Confession to a secret


I used to listen to the twangy sounds of country western music on an almost daily basis. Usually while covered in charcoal during 2am drawing sessions on my battered Sony Walkman. It was a long time ago and I was in exile far far away. The genre was not exactly my favourite. I avoided mentioning my listening habit to newly acquired sophisticated friends. However it was oddly comforting when drawing alone in an old building late at night.

Yet the most unusual discovery was realising the genre was an unusually pleasant form of informative cultural immersion. Gave more realisations and broke the usually country music stereotype of the dog, the woman, and the pickup truck. My exile was a region saturated with FM country western stations. Tuning in after midnight meant a lowered number of ads. Typically ignorable offers of bankruptcy protection, debt relief, and discounted furniture clearance sales. You got a chance catch to new acts testing the waters, and sample old classics now banished from prime time.

The songs weren’t particularly memorable except for one. I don’t recall the title, the artist or the lyrics — just the gist of the story. It was about two teenagers who get married after having a kid. The song paints a story of their condition in a series of highly vivid details. Scenes with the stillness and golden light of an Edward Hopper but rendered in the dry brush of Andrew Wyeth. Despite the Un Sri Lankaness of the song’s narrative and imagery, it had a “vibe” of universal yearning. Mostly for a simple happy life despite the lack of material things. It is a vibe I have heard in the muffled tunes blaring from roadside shops on the roads outside Colombo. Or the “pal kavi” (folk poems sung by farmers keeping watch over crops at night) we city kids read about in text books but never heard in real life.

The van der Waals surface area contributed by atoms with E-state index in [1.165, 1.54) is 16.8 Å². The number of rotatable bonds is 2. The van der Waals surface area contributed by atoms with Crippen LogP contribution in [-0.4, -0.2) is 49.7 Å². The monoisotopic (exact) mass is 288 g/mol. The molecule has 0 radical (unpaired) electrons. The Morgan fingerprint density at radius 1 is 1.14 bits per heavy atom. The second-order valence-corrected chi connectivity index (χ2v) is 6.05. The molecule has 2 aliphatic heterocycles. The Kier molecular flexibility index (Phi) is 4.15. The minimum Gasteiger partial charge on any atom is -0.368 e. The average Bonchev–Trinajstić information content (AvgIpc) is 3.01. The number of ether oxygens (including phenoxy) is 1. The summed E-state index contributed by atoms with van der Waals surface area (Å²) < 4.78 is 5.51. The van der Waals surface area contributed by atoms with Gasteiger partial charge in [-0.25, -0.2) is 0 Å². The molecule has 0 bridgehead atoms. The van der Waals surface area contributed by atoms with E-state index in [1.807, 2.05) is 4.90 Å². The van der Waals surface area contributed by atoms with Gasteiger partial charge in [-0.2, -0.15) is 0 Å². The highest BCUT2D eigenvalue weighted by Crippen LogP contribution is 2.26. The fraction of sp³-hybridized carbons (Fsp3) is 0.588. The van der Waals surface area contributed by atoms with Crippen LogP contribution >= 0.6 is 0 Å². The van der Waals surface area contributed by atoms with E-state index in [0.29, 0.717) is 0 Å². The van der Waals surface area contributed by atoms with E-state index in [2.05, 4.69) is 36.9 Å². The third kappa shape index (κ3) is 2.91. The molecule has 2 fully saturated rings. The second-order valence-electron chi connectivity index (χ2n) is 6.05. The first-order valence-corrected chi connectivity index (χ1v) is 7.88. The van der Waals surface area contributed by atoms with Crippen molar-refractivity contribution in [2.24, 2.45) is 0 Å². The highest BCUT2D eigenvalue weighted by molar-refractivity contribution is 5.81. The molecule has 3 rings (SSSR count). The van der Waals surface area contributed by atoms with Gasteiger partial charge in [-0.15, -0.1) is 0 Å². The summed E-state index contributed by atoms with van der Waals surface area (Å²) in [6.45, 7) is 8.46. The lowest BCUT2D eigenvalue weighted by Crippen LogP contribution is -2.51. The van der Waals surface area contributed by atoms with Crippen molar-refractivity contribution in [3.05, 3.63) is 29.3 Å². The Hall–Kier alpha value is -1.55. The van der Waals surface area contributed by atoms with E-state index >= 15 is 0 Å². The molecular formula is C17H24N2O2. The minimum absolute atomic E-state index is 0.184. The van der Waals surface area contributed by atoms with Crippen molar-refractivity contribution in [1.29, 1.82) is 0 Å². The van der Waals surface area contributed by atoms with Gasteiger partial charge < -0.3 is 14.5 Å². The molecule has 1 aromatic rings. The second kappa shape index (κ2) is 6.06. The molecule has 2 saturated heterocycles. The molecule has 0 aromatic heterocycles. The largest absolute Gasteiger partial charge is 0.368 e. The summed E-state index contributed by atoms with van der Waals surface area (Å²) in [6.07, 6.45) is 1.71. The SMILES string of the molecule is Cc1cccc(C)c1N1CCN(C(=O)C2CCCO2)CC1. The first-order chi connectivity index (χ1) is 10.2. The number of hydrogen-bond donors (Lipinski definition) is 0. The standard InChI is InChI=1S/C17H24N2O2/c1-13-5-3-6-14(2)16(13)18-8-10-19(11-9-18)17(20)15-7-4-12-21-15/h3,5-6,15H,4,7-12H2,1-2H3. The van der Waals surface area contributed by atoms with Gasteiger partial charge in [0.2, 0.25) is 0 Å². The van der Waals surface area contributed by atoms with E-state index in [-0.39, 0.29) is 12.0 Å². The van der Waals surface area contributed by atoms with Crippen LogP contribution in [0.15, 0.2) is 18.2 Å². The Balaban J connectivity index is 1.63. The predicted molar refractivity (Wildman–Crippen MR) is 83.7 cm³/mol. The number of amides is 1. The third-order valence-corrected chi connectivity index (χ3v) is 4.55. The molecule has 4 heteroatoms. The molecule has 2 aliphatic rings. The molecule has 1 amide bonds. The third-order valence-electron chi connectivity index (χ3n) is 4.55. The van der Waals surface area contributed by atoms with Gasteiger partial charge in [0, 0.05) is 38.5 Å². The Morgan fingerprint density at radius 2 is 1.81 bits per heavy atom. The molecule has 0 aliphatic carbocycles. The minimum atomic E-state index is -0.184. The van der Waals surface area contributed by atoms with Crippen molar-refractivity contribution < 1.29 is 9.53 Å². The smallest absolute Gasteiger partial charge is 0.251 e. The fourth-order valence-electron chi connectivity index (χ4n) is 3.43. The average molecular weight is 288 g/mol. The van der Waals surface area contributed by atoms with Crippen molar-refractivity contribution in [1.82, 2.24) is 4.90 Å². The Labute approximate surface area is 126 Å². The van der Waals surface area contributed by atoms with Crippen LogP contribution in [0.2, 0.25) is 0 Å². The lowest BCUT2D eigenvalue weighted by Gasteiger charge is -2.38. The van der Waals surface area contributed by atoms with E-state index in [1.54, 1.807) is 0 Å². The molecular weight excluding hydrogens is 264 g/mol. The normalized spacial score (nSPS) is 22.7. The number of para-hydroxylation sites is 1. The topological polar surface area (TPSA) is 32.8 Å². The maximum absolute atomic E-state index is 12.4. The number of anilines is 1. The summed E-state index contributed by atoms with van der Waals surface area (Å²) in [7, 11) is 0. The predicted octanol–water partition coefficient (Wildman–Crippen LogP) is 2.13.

I think I remember that song for two reasons. Its vivid imagery communicated human universality in an unexpected way, through a genre not known for cross cultural communication. The song encapsulated the hopes and melancholy that is omnipresent in late night country western music of the time. It was not exactly an aha! moment. More like a decent sauce infusing a bland cube of bean curd with flavour before anyone noticed. The result was a strange understanding of the natives — the ones in the hardware shop and working the cash register in the supermarkets. Or new acquaintances who were adjusting to life in a town with more than 2000 people.

After a while my late nights turned to other things as did the listening habits. The country western thing stayed a secret mainly because I didn’t think anyone would believe me or was even interested. Now you know because I needed a different topic to blog about. If you are terribly terribly shocked (which I doubt), to bad. Cultural communication occurs in the strangest ways in the oddest place no?

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